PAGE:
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Home arrow Marketing Research News arrow Latest Market Research Findings arrow Surge In Demand For Property In Coming Months
Surge In Demand For Property In Coming Months PDF Print E-mail
Written by JGFR   
11 Oct 2016
A special post-Brexit Financial Activity Barometer* undertaken by GfK for JGFR finds a record level of financial activity in prospect led by property and life/pension demand. 84% of adults intend to save, invest, borrow or repay debt in the next 6 months, up from 82% in June, the highest proportion in the 14 years of the survey.

While there is little change in the proportion of adults who intend to save / invest (73%), borrow (20%), or repay debt (32%) compared to the above-average levels of June, there are notable differences between categories and in property purchase intentions and capital withdrawal intentions**

Notable changes in financial activity intentions post Brexit have been the sharp drop in savings intentions through cash deposits (down from 38% of adults to 35%) and ISAs (down from 42% of adults to 36%). Both drops in demand are likely to reflect the Bank of England interest rate cut.

More positively, demand for life and pension products has increased with almost a half of adults intending to pay in to a life or pension scheme, up from 47% in June and well above the long-term average of 41%. The success of auto-enrolment is reflected in the jump in regular pension contributions in the past 3 years. In August 39% of adults (66% of workers) intends to make a regular
contribution, up from 37% in June and well above the long term average of 30%.

With a very poor cash saving climate, more people (27% v 24%, June and 22% average) appear to be ensuring greater financial health through paying into a life company scheme that may provide family protection or long term savings.

Borrowing and debt repayment intentions remain similar to pre-Brexit, but remain above their longterm average. Within borrowing categories a jump in personal loan intentions offset weaker mortgage demand.

Housing market activity is set to be well above average in the coming months despite the slight fall in mortgage intentions. Property seemingly is viewed as a much better investment than either cash, shares or bonds with property deposit intentions at a 14-year high, despite the rise in stamp duty on second homes and buy-to-let properties. The growing awareness of holiday letting through Airbnb as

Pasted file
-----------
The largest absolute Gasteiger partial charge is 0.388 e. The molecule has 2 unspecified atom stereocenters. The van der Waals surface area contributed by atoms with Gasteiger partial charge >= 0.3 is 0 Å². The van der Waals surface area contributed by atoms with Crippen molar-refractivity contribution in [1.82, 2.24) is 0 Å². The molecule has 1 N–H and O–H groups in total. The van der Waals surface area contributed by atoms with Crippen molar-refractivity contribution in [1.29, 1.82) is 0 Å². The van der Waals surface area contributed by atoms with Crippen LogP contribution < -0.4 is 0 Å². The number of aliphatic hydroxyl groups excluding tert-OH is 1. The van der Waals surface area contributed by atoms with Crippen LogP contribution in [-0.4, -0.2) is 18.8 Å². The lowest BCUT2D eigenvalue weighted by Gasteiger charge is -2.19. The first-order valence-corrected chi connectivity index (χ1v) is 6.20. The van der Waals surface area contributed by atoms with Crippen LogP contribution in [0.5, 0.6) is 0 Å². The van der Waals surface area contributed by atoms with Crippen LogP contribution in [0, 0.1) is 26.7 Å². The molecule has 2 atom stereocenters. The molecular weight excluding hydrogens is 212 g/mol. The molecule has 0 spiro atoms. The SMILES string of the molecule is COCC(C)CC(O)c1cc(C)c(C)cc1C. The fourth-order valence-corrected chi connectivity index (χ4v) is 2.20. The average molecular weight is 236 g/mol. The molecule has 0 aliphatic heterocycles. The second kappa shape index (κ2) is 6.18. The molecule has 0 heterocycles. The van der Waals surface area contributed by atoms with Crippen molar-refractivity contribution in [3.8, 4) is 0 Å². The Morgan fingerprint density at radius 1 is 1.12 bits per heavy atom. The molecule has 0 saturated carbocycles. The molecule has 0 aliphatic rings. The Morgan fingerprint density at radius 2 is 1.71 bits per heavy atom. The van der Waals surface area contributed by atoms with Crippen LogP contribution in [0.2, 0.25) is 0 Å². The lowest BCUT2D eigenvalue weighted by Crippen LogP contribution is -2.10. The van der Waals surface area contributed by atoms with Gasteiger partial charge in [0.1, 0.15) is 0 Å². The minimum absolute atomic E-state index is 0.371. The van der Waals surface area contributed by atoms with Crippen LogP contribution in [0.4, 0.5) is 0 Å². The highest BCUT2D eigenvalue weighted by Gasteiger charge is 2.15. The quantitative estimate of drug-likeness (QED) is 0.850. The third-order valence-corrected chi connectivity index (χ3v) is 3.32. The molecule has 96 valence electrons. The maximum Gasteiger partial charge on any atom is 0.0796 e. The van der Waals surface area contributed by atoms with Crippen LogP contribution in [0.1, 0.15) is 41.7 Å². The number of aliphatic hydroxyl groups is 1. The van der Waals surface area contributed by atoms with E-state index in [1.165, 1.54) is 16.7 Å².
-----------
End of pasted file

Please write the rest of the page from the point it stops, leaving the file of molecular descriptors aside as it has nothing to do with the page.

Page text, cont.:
more tourists take advantage of the weaker pound may be helping to add to the demand for property investment.

Capital withdrawals continue to be running at well above average levels with just over 1 in 10 people intending to withdraw capital, up from a long term average of around 7%. Property investment will be a likely home for some of these funds, with cash buyers making up around a quarter of intended property purchasers, well up on June when few cash buyers were evident following the changes to
stamp duty. Demand is high among the under 40s pointing to the Bank of Mum & Dad still open for business.

Regionally the increased demand for property is almost entirely in England, especially in London, the North West, the Midlands and the South East. Not all property purchase intentions will relate to the area where the respondent is based, although given a weaker pound and the Brexit-induced uncertainty over property investment in Europe, the majority of such housing activity will be in the

Commented John Gilbert, Chief Executive of JGFR:

“Demand for financial products post-Brexit remains very strong. The UK consumer has become more financially engaged and active, driven by the constant advice given by print, online and social media. Generating passive income is the goal for millions with the search for yield favouring property and equities. At the same time more people are seeking to safeguard their future through greater
contributions to life and pension products, while others are using consumer credit to acquire new cars and household goods as well as to help grow and balance their finances. Retail financial services, being at the front-line of the impact of Brexit policy-makers, will continue to attract much attention in the coming months.”

Last Updated ( 11 Oct 2016 )
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